The Effects of Physical Activity on Mental Health
Physical activity has always had several virtues on mental health. The latter stems from the overall state of psychological well-being and emotions of an individual.
A stable mental health state implies good stress management skills and a fairly satisfactory quality of life. Thus, an unstable mental health state could subject the person to nervous episodes, which affects their quality of life.
The symbiotic link between the good state of the body and mind has been highlighted in recent years through in-depth studies. According to Emmanuel Poirel “the psychological benefits of physical activity could contribute to increasing the state of individual well-being, to the realization of full potential and to the increase of psychological resources in times of adversity.” By way of illustration, studies in the form of a psychometric questionnaire having been administered to individuals after they had finished a sports session, have shown that the feelings afterwards are comparable to taking anxiolytic drugs.
How Does Physical Activity Affect the Brain?
There are certain biological and neurochemical processes involved in the complementary relationship between physical activity and mental health, specifically:
Endorphins: When exercising, the body releases endorphins which are hormones acting as natural antidepressants. Endorphins are often the cause of feelings of well-being called “endorphin rush,” which help to overcome stress and oppressive emotions.
Reduction of cortisol: Cortisol is the stress hormone; hence regular physical activity can be beneficial in the management and prevention of stress and related chronic mental disorders.
Growth of the hippocampus: Research has shown that daily exercise can help the hippocampus grow, which is a region of the brain related to memory and learning. Therefore, the growth of the hippocampus could be conducive to cognition and mental endurance.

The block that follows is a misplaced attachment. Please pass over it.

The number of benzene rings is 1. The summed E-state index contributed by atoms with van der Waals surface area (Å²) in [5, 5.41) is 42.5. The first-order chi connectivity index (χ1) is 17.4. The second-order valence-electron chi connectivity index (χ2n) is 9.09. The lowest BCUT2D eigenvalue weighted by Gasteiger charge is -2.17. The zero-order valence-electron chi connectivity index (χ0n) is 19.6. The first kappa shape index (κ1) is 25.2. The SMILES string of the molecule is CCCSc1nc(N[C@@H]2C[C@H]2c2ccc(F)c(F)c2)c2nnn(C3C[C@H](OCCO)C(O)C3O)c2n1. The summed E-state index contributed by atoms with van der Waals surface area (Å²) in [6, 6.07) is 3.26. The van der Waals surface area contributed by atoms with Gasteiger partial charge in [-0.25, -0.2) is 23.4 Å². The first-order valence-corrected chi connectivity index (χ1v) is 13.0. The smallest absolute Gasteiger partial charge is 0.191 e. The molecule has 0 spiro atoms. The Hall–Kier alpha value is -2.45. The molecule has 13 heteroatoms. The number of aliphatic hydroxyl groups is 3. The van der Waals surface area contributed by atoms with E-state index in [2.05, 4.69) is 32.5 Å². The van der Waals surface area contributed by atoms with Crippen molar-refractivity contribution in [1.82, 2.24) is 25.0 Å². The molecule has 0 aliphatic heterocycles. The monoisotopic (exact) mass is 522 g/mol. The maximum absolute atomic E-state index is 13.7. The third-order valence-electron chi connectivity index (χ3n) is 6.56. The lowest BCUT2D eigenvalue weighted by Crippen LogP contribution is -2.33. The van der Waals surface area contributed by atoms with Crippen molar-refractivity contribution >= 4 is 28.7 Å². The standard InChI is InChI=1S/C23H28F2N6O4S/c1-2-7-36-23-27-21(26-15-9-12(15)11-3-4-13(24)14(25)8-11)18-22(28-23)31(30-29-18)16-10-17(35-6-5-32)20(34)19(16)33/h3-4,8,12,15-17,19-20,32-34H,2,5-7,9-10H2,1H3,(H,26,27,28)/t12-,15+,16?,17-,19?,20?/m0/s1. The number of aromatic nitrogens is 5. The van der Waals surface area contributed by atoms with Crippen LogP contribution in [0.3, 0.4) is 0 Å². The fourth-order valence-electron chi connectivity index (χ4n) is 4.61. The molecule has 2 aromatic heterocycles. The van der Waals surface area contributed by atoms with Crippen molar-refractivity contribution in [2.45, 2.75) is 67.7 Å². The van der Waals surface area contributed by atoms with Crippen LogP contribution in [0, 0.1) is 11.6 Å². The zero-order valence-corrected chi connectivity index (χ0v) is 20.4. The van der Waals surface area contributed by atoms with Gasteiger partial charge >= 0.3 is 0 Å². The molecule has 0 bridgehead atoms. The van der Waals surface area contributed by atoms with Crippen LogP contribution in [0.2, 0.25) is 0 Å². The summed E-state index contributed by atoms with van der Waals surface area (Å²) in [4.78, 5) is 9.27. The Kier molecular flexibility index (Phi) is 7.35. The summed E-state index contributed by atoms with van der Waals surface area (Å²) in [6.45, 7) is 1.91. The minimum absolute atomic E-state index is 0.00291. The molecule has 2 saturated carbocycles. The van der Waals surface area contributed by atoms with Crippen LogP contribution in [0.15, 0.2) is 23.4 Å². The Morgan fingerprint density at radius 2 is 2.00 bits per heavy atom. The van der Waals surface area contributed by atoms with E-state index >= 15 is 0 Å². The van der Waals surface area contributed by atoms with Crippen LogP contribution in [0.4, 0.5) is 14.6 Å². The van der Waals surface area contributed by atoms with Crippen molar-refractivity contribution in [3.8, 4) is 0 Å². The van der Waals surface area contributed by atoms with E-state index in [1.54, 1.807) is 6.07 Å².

Mood regulation: Regular physical activity helps stimulate the production of serotonin, which is a neurotransmitter with a great role in mood regulation. Thereby, increasing serotonin stimulation will help reduce the effects of depression and anxiety.
Which Activities Are Recommended and at What Interval?
Without a doubt, it is important to find a physical activity that suits your preferences and lifestyle. Beyond its benefits, the results will be all the more rewarding if as a bonus you perform an activity that makes you feel good inside.
A recent study by the Mental Health Foundation also suggests that, with some exceptions, high-intensity exercise provides better mental health outcomes than low-intensity exercise. This would include physical exercises such as:
Resistance training: With weights or resistance bands, studies suggest that anxiety would be reduced after 20 minutes of continuous activity involving good muscle mass.
Speed walking and running: These exercises allow the production of endorphins, and can be excellent ways to improve the cardiovascular system. A daily twenty-minute run or brisk treadmill walk of 25 to 75 minutes at moderate intensity can impact self-efficacy and reduce symptoms of stress, anxiety, and depression.
Cycling and aerobics: Stimulating cardiovascular activity, these are exercises that, according to the Mental Health Foundation, are associated with reducing most days of “unstable” mental health per month.
Yoga, Tai chi, and Qigong: These disciplines include a mix of physical exercise, breathwork and meditation. They confer a relaxed state of mind and combine reduction of the stress hormone, flexibility in movements, concentration and return to oneself. These activities can be done daily for 15 to 25 minutes.
Thermotherapy: At Bota Bota, this is done in the water circuit, and is an ancient approach that has been used over the years in order to relieve certain ailments, such as physical pain and mental health problems. It stems from the alternation of hot, cold and relaxation to stimulate the production of endorphins, to relieve tensions in some areas of the body and help reduce the soreness of muscles. Therefore, it would help prevent anxiety and symptoms of depression. To learn more about thermotherapy, click here.
Choosing a Physical Activity
The daily practice of physical activity contributes to regulating the mood and positively impacting the image that we have of ourselves and our physical and emotional well-being. However, in order for the exercise not to become a burden, it is important to choose our activity according to our intrinsic needs and our abilities.